The state of Arizona defines domestic violence as almost any criminal act of abuse committed by one “family or household member” against another. Many people, however, are unaware that domestic violence does not require an individual to incur a physical injury. This type of abuse can be physical, emotional, sexual, control, or neglect.
One in four women and one in seven men have experienced domestic violence in their lifetime. Every situation is unique and it is natural that domestic abuse is extremely difficult to discuss.
In domestic violence cases, two things must be proven:
- The defendant has a “domestic relationship” with the victim as designated under Arizona law. It is important to keep in mind that domestic violence in Arizona is not just between spouses. An individual can be charged if they acted abusively toward a roommate, girlfriend or boyfriend, a sibling, a grandparent, or someone who is pregnant.
- The defendant committed one of the specific crimes listed in the Arizona laws of Domestic Violence. Actions and offenses that may be considered domestic violence and may result in criminal charges include, but are not limited to:
- Criminal Damage
- Violating a Protective Order
- Threats and Intimidation
- Disorderly Conduct
After the domestic abuse incident is reported to law enforcement, the victims do not have much of a say in what happens with their case. The ability to drop the charges rests solely in the prosecuting agencies hands. If the prosecutor wants to dismiss a case, that dismissal must be approved by a judge through a court order.
Domestic Violence Charges and Consequences
Penalties for a domestic violence offense will vary depending on the underlying offense. While listing the punishments for each underlying crime is impossible, all domestic violence convictions, even if is simply a disorderly conduct charge, require completion of a state-mandated counseling program. At a minimum, under Arizona law, a person convicted of a domestic violence offense must complete 26 sessions of domestic violence classes.
If found guilty, the most common penalties for a domestic violence conviction include:
- Monetary fines
- Jail time or prison
- Elimination of gun rights
- Restriction on communications with the victim
- Loss of child custody or visitation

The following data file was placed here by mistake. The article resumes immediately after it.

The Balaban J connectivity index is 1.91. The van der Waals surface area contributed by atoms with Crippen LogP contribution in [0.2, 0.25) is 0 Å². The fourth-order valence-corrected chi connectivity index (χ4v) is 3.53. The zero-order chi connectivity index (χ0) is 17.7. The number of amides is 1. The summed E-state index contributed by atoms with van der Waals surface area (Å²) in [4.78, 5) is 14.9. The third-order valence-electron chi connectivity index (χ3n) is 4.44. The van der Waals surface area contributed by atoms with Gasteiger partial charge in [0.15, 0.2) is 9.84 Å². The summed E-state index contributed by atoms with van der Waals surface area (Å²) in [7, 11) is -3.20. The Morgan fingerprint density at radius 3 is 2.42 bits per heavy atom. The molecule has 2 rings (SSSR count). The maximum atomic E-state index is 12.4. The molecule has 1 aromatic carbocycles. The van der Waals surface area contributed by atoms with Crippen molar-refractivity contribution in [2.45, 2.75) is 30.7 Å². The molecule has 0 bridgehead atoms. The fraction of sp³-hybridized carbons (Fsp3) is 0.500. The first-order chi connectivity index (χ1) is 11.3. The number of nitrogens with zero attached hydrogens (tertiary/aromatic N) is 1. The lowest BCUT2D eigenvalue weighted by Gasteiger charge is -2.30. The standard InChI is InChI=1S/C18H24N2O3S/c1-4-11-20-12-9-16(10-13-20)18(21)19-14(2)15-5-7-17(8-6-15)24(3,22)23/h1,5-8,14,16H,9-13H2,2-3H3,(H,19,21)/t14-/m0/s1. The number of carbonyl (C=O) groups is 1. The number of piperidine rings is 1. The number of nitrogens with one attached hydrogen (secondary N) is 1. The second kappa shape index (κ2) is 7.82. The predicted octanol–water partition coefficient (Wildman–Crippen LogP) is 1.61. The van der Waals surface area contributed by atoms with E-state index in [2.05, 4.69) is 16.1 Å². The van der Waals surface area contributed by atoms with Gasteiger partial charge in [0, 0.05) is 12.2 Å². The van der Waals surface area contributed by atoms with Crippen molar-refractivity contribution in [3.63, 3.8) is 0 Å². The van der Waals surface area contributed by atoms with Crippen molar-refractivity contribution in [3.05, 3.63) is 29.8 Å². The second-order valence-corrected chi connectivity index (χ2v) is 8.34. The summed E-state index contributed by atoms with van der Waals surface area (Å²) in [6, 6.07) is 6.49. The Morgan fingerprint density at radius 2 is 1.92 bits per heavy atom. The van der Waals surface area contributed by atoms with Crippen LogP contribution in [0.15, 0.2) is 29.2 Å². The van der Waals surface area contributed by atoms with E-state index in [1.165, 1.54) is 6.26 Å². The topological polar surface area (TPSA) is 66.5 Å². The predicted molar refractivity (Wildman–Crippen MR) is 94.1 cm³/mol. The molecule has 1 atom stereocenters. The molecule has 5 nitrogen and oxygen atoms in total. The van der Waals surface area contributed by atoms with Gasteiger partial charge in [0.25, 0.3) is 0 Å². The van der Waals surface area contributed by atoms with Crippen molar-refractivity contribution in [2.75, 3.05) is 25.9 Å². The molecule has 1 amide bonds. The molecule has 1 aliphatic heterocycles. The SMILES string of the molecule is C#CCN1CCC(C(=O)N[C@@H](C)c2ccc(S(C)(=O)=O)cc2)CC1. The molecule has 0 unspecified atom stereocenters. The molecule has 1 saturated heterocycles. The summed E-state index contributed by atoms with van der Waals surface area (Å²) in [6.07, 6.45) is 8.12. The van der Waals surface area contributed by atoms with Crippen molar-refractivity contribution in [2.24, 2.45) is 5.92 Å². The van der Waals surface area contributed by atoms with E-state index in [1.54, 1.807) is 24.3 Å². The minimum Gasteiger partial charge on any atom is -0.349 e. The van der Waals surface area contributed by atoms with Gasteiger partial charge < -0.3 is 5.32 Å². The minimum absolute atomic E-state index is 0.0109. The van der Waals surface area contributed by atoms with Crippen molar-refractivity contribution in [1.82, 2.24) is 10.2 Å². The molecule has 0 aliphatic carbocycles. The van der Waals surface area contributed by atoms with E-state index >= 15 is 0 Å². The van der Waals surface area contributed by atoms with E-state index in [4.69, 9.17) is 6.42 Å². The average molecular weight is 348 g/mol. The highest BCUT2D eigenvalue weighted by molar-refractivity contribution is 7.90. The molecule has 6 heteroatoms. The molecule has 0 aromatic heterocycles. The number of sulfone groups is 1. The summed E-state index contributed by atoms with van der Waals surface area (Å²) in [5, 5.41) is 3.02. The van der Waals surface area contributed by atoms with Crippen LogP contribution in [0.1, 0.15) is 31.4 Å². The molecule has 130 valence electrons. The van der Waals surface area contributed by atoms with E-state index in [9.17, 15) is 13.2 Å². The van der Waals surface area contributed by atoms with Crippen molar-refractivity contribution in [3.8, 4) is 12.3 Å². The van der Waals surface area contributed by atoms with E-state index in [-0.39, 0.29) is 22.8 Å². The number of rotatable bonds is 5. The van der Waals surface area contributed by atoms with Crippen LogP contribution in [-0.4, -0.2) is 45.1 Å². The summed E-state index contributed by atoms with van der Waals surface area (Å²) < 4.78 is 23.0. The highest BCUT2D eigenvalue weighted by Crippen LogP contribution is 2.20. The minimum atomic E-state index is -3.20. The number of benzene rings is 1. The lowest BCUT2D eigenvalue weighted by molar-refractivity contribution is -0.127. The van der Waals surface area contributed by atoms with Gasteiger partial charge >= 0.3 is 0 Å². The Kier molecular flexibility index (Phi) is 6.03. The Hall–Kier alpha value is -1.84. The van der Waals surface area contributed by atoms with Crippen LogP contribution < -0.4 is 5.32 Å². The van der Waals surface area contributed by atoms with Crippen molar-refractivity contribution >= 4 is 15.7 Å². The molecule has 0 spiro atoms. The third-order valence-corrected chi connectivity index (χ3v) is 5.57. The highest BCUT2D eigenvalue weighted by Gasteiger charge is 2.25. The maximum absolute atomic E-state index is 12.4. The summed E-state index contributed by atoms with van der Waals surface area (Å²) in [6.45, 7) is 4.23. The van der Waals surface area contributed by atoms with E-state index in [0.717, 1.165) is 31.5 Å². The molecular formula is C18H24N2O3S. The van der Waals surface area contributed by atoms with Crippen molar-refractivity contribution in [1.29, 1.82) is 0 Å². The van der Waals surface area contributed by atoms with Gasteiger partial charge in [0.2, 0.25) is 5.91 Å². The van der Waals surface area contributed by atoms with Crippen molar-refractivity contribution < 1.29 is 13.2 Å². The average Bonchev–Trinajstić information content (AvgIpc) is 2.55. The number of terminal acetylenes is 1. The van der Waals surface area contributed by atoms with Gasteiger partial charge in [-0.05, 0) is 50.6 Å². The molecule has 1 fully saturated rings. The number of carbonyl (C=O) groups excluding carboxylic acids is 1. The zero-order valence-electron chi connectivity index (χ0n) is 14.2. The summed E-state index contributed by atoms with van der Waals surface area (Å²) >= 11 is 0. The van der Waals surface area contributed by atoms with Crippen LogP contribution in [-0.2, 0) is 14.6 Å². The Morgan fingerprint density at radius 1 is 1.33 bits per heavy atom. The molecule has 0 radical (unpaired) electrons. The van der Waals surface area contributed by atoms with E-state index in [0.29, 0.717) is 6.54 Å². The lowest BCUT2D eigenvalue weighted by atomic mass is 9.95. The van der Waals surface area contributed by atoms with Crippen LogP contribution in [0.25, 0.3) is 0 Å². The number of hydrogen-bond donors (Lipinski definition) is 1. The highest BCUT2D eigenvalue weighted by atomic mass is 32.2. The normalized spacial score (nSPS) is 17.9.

In Arizona, one or more children witnesses a domestic violence incident every 44 minutes. Growing up in a violent home can have both short and long-term effect on a child’s mental health and emotional development.
Arizona courts view domestic violence as contrary to the best interests of the child. Judges are required to make the safety of the child and the victim the top priority in the case. In the most serious situations, the court may terminate or suspend a parent’s rights to be in contact with their minor child(ren).
If you are in an abusive relationship or a victim of domestic violence, and you want to get out of your situation, consider taking the following steps:
Make a plan. Speak with a discreet advocate. You can call the National Domestic Violence Hotline to find a local agency for help and find the appropriate resources for safety.
Seek a safe place. There are numerous emergency shelters for victims and children where you can be cared for during this difficult time.
Obtain legal assistance. While your first priority is safety and shelter, you will need a lawyer and guidance on taking steps to end the domestic violence situation.
Domestic violence is a very serious offense. Arizona domestic laws can be overwhelming and complicated. That is why it is essential to consult an experienced criminal defense attorney. At West, Longenbaugh & Zickerman Attorneys at Law, we understand that contacting us regarding our family law services in a situation of domestic violence is not easy. But it is essential that you take the next step to protect yourself, your family members, and your loved ones.
There are specific laws in Arizona that can provide quick and effective protection to domestic violence victims. Our attorneys have experience in handling all family law issues, including when orders of protection (commonly referred to as restraining orders) are deemed necessary. At West, Longenbaugh & Zickerman, we have extensive combined legal experience representing family situations with integrity and compassion. If you are in a situation where there is any type of abuse, our law office can provide knowledgeable legal support and guidance.
We can help. Please call us now at (520) 790-7337 to end the cycle and protect your rights. You are not alone.